Create a ladder by nailing strips of wood onto the trunk if the tree is difficult to climb, or for younger children who haven’t yet developed good climbing skills. You might also add a rope ladder, or a knotted rope that can be pulled up into the tree house to strengthen the children’s feeling of isolation, as well as creating a different climbing challenge than the tree itself. The upper end of ladders should be well secured.

Do not build over very hard surfaces (eg. concrete or hard earth). Also be careful of building a house above trees who have large, exposed surface roots that can be easily tripped over, or will create a hard surface if fallen on.

Plant lawn underneath the tree and keep it cut long, or ideally put thick mulch or sand underneath to create a softer surface in case of falls.

Do not build the tree house too high in the tree, ideally no more than 2.4 m.

Regularly carry out safety checks to ensure:


 there are no loose, or rotten supports

 safety rails are in good condition and securely attached

 floor boards are in good condition and firmly fastened in position

 there are no sharp or pointy edges that could be fallen against

 any splintered surfaces are replaced or sanded down

 roofing materials are firmly attached

 the health of the tree is good (no signs of rotted areas, or splitting forks, or branches that are dying)

 that mulches, or other impact absorbing materials beneath the tree house are regularly levelled out and topped up as required, and checked for signs of any dangerous items such as glass or stones

Make sure materials used in construction of the tree house are solid and not susceptible to rots …use a preservative on untreated timbers. Regularly retreat with preservatives or paints to keep them in good condition.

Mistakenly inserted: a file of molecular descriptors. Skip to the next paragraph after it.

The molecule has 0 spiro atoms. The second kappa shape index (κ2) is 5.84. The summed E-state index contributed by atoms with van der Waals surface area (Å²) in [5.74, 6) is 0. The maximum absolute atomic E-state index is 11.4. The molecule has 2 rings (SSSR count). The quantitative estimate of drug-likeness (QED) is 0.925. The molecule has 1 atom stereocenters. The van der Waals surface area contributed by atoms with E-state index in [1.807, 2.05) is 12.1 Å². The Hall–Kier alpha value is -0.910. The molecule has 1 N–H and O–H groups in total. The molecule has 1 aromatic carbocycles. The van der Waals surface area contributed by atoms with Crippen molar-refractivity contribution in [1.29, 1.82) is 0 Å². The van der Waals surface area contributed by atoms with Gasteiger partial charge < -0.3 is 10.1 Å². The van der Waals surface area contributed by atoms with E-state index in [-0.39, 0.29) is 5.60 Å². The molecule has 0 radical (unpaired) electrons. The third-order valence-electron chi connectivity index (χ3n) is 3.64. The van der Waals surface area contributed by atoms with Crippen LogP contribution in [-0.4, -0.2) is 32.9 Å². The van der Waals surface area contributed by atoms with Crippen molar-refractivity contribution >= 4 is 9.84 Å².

Tree houses, particularly more ambitious ones, often draw the wrath of building inspectors, or of neighbours who may be concerned at loss of privacy, or of having something visually unappealing in an obvious position. In America, some tree house builders have successfully confused the local planning authorities by calling them “environmental sculptures” and claiming the artistic creation is worth thousands of dollars.


If you want to minimise such conflicts, it is probably best not to be too elaborate and not to build in an easily visible location. Talk to your neighbours about any concerns they may have, and contact your local council to find out any restrictions they may have in place in your area.


A simple tree house can be created from a packing crate (painted with a timber preservative that does not mark clothes), perhaps hoisted into position with pulleys, and secured firmly to branches. More comprehensive structures may require a lot more planning and preparation.

Whatever type of tree house you build try and involve the children. Even if you build it, let them paint the timber or participate in some way, as this will help them bond to the structure …they are more likely to see it as theirs. Older children should be allowed to build it themselves if that is their desire…perhaps the parents’ role might be to supply a gift of the materials and tools; and a little advice. Regardless of who builds it, remember the most important part of the tree house is the platform. This needs to be as level as possible and firmly attached to the tree to provide a stable base for the rest of the house.


A tree house can be a great Christmas or Birthday Present… but start thinking about it well before hand to give you enough time to design and build it (and save for it)!


What About An Adult Tree House?

Some adults never grow up; so if you are young at heart, there is no reason why you can’t build a tree house for yourself or your wife, perhaps as a romantic getaway, or somewhere to escape to for some peace and quiet.

What If You Don’t Have A Suitable Tree?

Build one by creating a tree house on poles (on a raised platform).